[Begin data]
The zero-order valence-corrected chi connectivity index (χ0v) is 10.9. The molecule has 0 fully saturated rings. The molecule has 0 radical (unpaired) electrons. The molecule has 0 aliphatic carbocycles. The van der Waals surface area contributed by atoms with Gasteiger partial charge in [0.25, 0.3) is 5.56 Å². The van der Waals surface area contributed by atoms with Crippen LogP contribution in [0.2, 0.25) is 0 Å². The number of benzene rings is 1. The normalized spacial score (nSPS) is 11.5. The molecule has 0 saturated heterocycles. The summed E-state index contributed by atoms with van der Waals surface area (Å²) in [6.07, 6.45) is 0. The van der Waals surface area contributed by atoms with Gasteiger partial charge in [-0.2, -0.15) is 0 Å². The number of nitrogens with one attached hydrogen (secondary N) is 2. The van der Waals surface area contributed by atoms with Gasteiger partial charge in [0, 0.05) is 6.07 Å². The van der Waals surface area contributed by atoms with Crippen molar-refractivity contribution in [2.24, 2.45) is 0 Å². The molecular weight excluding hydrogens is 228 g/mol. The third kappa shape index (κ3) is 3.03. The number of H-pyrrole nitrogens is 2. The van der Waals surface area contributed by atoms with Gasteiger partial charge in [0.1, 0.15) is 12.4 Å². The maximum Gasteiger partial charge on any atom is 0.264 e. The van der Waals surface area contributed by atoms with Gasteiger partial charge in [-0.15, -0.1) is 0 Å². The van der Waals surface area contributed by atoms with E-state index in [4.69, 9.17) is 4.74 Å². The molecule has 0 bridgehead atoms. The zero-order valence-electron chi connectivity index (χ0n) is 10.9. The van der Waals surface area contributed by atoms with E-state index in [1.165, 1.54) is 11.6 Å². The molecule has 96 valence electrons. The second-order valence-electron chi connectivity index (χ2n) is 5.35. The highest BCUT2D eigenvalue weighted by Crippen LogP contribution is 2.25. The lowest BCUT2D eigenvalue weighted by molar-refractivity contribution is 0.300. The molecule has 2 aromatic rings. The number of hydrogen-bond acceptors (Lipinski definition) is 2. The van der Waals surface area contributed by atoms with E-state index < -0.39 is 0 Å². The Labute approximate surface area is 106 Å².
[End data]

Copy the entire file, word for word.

The zero-order valence-corrected chi connectivity index (χ0v) is 10.9. The molecule has 0 fully saturated rings. The molecule has 0 radical (unpaired) electrons. The molecule has 0 aliphatic carbocycles. The van der Waals surface area contributed by atoms with Gasteiger partial charge in [0.25, 0.3) is 5.56 Å². The van der Waals surface area contributed by atoms with Crippen LogP contribution in [0.2, 0.25) is 0 Å². The number of benzene rings is 1. The normalized spacial score (nSPS) is 11.5. The molecule has 0 saturated heterocycles. The summed E-state index contributed by atoms with van der Waals surface area (Å²) in [6.07, 6.45) is 0. The van der Waals surface area contributed by atoms with Gasteiger partial charge in [-0.2, -0.15) is 0 Å². The number of nitrogens with one attached hydrogen (secondary N) is 2. The van der Waals surface area contributed by atoms with Gasteiger partial charge in [0, 0.05) is 6.07 Å². The van der Waals surface area contributed by atoms with Crippen molar-refractivity contribution in [2.24, 2.45) is 0 Å². The molecular weight excluding hydrogens is 228 g/mol. The third kappa shape index (κ3) is 3.03. The number of H-pyrrole nitrogens is 2. The van der Waals surface area contributed by atoms with Gasteiger partial charge in [0.1, 0.15) is 12.4 Å². The maximum Gasteiger partial charge on any atom is 0.264 e. The van der Waals surface area contributed by atoms with Gasteiger partial charge in [-0.15, -0.1) is 0 Å². The van der Waals surface area contributed by atoms with E-state index in [4.69, 9.17) is 4.74 Å². The molecule has 0 bridgehead atoms. The zero-order valence-electron chi connectivity index (χ0n) is 10.9. The van der Waals surface area contributed by atoms with E-state index in [1.165, 1.54) is 11.6 Å². The molecule has 96 valence electrons. The second-order valence-electron chi connectivity index (χ2n) is 5.35. The highest BCUT2D eigenvalue weighted by Crippen LogP contribution is 2.25. The lowest BCUT2D eigenvalue weighted by molar-refractivity contribution is 0.300. The molecule has 2 aromatic rings. The number of hydrogen-bond acceptors (Lipinski definition) is 2. The van der Waals surface area contributed by atoms with E-state index < -0.39 is 0 Å². The Labute approximate surface area is 106 Å².